Ugandan police blocked opposition leader Kizza Besigye from leaving his home and arrested former Prime Minister Amama Mbabazi as they prepared to start their presidential election campaigns, their parties said.
Besigye, who lost three previous elections to President Yoweri Museveni, was detained after attempting to leave his home to attend a rally to campaign as a candidate for the Forum for Democratic Change, his driver Asuman Semakula said by phone. Besigye, 59, is competing against party President Mugisha Muntu to run in the 2016 poll.
Mbabazi, 66, was taken into custody at Njeru near the eastern town of Jinja in what the police termed a “preventative” arrest, his spokeswoman Josephine Mayanja-Nkangi said by phone. The former prime minister, who was fired in September, announced June 15 he would challenge Museveni for the ruling party’s nomination.
The arrests risk destabilizing the East African nation, which is on a cusp of becoming an oil producer with companies including London-based Tullow Oil Plc, China National Offshore Oil Corp. and France’s Total SA developing the nation’s 6.5 billion barrel of crude discoveries. Museveni, 70, who has ruled Uganda for three decades, hasn’t announced whether he will seek re-election, although lawmakers of his party endorsed him as their candidate in the next polls.
“We continue to see risk trending negative, and think the current state of uncertain flux, with a consequent deterioration in policy making and governance, will last for the rest of the pre-election period,” Francois Conradie, an analyst with Cape Town-based NKC African Economics, said in a note to clients.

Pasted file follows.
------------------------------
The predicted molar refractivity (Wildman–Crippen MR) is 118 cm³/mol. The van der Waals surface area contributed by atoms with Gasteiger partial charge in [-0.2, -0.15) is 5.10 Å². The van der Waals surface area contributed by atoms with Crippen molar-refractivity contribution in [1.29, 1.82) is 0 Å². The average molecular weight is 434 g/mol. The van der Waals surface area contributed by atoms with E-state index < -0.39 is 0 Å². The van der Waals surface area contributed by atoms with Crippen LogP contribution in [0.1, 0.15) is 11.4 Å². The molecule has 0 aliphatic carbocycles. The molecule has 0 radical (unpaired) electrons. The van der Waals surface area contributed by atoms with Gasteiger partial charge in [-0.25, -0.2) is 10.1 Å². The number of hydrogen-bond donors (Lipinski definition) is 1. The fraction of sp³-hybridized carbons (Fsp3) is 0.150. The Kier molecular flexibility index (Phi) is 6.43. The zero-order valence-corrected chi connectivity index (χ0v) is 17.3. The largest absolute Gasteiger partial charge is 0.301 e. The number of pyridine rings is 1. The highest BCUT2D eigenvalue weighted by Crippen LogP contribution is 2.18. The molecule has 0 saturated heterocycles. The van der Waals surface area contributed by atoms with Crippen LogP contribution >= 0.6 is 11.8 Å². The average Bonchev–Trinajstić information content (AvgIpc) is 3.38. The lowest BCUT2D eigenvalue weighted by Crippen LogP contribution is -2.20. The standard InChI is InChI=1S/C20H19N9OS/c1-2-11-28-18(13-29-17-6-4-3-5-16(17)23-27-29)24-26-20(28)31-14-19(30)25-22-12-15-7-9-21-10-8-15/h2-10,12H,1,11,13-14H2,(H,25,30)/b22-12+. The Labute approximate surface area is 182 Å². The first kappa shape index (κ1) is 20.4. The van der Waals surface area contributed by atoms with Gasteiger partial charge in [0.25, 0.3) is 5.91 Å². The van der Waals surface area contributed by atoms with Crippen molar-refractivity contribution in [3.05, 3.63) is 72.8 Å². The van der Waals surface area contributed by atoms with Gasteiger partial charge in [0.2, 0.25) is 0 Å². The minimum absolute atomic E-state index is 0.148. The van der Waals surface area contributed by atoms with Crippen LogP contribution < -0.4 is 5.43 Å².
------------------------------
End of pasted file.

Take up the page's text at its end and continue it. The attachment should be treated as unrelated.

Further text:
Police Director of Operations Andrew Felix Kaweesa, who was in charge during Mbabazi’s arrest, according to Mayanja-Nkangi, declined to comment when contacted by phone. Police spokesman Fred Enanga didn’t answer his phone when called for a comment.
Besigye was previously Museveni’s personal physician. He unsuccessfully ran against the president in 2001, 2006 and 2011 and has repeatedly alleged electoral fraud against him. He fell out with the Ugandan leader in 1999 after accusing Museveni of undermining democracy.
“We don’t know why he was arrested,” Nandala Mafabi, secretary-general of the FDC, said by phone. “This is political persecution.”
Mbabazi, who formerly held senior government roles including defense minister and attorney general over the past four decades, was kicked out of the ruling National Resistance Movement last year after some members accused him of harboring presidential ambitions.
“We see Mr. Mbabazi as a more serious challenger to Mr. Museveni, and his arrest will have more consequences than that of the FDC man,” Conradie said.